Thinking about ongoing tasks - Deepstash
Wellbeing at Work

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Wellbeing at Work

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Thinking about ongoing tasks

Thinking about ongoing tasks

Taking a few minutes at the very end of the day to map out how you’ll tackle any ongoing tasks or commitments is a great way to facilitate detachment.

Making a plan for where, when, and how the task will be completed seems to reduce the urgency in our brains that naturally presses for completing goals. In this case, a plan is a reasonable substitute for actually completing the goal.


301 reads


Don't check your email

Don't check your email

Don’t make checking your inbox the last thing you do each day.

This is the opposite of detachment. If there is nothing to attend to in your inbox, checking email is a small waste of time. If there is something urgent, a new task has now been activated in your mind, whi...


259 reads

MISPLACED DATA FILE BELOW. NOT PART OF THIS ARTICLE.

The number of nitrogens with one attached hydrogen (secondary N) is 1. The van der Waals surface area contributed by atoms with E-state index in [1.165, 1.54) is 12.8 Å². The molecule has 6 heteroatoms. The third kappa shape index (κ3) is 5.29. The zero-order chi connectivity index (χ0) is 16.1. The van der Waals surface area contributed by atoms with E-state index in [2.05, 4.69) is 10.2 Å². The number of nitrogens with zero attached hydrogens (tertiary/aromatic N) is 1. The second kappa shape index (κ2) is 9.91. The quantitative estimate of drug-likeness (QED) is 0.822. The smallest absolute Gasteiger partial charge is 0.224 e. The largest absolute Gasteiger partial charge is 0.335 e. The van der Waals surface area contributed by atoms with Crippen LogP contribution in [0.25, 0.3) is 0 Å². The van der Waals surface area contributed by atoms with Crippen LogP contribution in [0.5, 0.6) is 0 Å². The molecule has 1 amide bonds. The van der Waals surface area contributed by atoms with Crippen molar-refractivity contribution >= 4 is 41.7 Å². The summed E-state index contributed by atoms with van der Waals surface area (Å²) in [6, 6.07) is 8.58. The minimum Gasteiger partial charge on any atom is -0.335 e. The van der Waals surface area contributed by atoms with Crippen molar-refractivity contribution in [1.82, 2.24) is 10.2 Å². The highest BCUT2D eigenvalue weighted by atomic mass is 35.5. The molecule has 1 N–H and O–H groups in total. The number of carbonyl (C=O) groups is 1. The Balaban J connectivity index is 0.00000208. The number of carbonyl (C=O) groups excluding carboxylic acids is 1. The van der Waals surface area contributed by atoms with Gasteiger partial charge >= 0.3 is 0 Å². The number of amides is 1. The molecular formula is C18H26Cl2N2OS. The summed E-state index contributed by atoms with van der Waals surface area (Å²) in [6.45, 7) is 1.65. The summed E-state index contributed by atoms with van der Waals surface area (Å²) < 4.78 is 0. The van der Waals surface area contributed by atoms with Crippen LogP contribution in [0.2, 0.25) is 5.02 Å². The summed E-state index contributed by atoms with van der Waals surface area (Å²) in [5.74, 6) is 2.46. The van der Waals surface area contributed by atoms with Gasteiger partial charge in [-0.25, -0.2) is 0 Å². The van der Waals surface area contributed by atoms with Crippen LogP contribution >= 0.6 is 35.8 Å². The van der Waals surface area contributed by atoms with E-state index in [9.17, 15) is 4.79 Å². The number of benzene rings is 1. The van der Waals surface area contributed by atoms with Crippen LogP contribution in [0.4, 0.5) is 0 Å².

The importance of how you end your day

The importance of how you end your day

The tasks you tackle at the very end of the day may play an outsize role in helping you unplug.

Psychologically detaching from work is one of the best ways to reduce after-hours stress and all its harms, including burnout. This means not only refraining from performing ...


669 reads

Finish the small tasks

Knocking out simple, completable tasks at the end of the workday — and avoiding complicated ones — is another good way to psychologically disconnect.

If you finish the day by tackling something complex and unfinishable, this creates “oose ends that have the potential to...


271 reads

The problem with unfinished tasks

Your brain struggles to let go of unfinished business. Incomplete tasks have a unique ability to continue capturing attention.

This is usually useful but can be problematic in the context of work-related stress and burnout. Many of our jobs force us to juggle a variety ...


371 reads




"The pessimist complains about the wind. The optimist expects it to change. The leader adjusts the sails.”- John Maxwell

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Once you know what you’ll focus on, you’ll need a daily structure for staying focused on it. You may not be able to eliminate context switching from your day entirely, but these strategies will help you cut down on the number of times you have to shift your attention:

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